Despite earlier diagnosis and better treatment, cancer remains one of the leading causes of death in Western-type countries. In fact, both cancer incidence and mortality rates have steadily increased over the years. Yet, cancer treatment has saved many lives, and continues to improve.
Surgery is the most important cancer treatment method and the key to survival, followed by radiation therapy. The latter's detrimental side effects have been reduced by a better comprehension of normal tissue tolerance to radiation and the availability of more powerful linear accelerators. The last major breakthrough with anti-cancer drugs came three decades ago: cisplatin significantly improves the cure rate for testis cancer. Immunotherapy has offered modest or little benefit, apart from a small proportion of patients with mestatic cancer of the kidney or melanoma. It has been suggested that gene therapy may follow the same path since it appears unlikely that one or a few genes transected into a few cancer cells will be able to reverse the malignant phenotype. The development of resistant cells at initial presentation or during relapse has undermined the use of chemotherapeutic drugs in the treatment of hematologic malignancies and solid tumors. Such acquired resistance to treatment also occurs in hormonotherapy and immunotherapy. Research has led to substantial advances in the understanding of the processes of cancer.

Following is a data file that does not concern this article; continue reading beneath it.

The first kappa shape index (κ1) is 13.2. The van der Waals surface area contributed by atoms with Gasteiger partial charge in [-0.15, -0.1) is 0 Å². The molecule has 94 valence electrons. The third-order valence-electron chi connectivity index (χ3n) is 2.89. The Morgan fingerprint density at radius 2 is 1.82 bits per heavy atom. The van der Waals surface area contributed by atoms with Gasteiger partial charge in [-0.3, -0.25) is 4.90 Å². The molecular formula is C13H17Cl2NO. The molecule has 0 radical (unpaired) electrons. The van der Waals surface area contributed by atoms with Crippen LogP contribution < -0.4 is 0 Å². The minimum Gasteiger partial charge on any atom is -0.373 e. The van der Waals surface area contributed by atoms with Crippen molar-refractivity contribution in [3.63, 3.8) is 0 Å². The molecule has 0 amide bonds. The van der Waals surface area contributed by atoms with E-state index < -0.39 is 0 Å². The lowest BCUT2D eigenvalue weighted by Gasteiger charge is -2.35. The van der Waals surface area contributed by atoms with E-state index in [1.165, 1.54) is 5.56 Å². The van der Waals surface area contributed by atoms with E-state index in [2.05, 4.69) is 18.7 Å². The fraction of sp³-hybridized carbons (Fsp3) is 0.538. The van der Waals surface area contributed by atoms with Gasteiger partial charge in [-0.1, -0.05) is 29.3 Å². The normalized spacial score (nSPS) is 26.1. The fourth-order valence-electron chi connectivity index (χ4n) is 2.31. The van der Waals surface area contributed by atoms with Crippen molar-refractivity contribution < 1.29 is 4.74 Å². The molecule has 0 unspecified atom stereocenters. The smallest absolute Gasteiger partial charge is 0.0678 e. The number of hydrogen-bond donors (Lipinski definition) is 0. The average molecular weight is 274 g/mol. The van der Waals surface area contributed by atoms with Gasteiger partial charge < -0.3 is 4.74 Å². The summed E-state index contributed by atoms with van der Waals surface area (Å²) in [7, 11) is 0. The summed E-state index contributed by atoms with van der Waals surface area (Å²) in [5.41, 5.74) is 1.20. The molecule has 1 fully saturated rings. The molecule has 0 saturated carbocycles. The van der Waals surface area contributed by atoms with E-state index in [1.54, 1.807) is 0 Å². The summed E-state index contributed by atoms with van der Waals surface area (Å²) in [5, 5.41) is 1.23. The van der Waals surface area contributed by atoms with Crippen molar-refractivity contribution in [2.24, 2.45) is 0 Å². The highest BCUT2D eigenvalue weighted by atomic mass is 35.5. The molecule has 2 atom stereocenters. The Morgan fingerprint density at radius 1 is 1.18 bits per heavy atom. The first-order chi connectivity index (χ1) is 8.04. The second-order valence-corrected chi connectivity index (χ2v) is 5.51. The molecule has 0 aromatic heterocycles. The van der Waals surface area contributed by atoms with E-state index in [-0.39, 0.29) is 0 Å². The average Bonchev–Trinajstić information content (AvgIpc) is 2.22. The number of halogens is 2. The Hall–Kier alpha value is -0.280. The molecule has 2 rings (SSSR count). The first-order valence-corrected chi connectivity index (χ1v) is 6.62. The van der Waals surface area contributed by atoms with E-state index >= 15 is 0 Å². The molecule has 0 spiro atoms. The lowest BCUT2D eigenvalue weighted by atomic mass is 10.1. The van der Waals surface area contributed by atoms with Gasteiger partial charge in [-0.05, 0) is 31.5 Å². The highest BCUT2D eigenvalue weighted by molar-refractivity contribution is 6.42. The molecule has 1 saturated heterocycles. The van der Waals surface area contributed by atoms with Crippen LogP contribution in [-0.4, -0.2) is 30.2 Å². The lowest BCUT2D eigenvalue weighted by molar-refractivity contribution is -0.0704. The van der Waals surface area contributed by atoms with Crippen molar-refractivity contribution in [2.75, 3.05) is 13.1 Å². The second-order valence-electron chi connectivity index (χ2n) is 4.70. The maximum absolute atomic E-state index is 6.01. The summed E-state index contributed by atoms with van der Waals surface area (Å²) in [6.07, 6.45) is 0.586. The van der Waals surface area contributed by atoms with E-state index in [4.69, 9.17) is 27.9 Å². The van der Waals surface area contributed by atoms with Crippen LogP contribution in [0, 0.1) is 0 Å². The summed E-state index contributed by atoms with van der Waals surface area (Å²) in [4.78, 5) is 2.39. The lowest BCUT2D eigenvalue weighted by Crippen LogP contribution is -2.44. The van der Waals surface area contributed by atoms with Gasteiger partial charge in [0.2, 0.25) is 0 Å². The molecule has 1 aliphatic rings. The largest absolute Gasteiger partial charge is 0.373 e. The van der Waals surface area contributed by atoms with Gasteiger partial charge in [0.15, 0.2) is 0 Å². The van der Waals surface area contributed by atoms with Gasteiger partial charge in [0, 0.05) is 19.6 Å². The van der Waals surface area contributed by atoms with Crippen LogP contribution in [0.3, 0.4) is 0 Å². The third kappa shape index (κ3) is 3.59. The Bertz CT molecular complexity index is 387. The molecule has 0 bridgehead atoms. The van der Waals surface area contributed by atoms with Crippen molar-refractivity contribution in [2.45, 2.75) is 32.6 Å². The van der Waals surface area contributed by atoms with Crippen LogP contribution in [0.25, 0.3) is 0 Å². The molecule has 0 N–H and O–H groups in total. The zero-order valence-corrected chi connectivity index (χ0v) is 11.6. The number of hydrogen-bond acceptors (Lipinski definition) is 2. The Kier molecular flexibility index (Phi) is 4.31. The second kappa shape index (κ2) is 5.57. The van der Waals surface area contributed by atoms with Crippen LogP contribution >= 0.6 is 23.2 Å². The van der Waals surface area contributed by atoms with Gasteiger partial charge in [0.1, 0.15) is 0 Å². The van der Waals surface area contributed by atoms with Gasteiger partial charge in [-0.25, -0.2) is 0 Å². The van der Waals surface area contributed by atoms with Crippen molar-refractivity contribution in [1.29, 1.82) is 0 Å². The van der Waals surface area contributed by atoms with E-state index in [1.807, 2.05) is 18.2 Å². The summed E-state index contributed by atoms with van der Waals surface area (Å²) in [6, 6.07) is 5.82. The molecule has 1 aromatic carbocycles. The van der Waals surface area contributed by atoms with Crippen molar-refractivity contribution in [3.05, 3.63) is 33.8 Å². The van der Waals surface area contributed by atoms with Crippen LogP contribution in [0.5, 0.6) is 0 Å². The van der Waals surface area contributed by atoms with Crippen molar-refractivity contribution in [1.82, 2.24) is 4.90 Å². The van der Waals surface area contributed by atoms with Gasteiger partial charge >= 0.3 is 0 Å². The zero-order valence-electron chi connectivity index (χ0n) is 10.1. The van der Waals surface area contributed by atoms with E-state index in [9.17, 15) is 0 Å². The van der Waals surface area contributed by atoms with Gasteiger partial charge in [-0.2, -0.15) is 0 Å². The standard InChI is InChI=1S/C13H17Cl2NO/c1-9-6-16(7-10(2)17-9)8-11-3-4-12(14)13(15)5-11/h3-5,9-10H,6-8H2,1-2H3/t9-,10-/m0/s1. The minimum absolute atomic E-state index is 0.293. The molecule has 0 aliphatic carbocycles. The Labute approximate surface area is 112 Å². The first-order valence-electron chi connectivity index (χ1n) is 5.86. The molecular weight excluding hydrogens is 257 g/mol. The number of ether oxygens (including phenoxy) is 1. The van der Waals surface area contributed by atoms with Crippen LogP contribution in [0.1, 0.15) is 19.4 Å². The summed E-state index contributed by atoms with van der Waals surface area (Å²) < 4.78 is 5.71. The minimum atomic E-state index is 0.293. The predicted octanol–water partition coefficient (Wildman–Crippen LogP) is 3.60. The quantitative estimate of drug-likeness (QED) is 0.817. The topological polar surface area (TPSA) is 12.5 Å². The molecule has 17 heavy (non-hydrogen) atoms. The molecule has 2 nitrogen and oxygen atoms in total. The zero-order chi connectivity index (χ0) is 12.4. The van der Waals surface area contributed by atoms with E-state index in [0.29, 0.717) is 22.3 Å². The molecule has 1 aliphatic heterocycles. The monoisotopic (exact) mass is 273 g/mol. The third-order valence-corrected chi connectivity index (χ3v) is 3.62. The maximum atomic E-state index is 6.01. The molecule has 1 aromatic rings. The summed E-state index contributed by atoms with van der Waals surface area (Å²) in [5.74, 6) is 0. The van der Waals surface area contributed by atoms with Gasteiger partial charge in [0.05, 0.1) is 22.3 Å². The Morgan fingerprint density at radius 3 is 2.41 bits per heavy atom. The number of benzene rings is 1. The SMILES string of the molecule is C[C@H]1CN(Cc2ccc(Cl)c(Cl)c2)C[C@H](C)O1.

Earlier diagnosis and improved treatment methods have failed to reduce growing cancer mortality rates in Western countries. Given this, cancer prevention should be emphasized.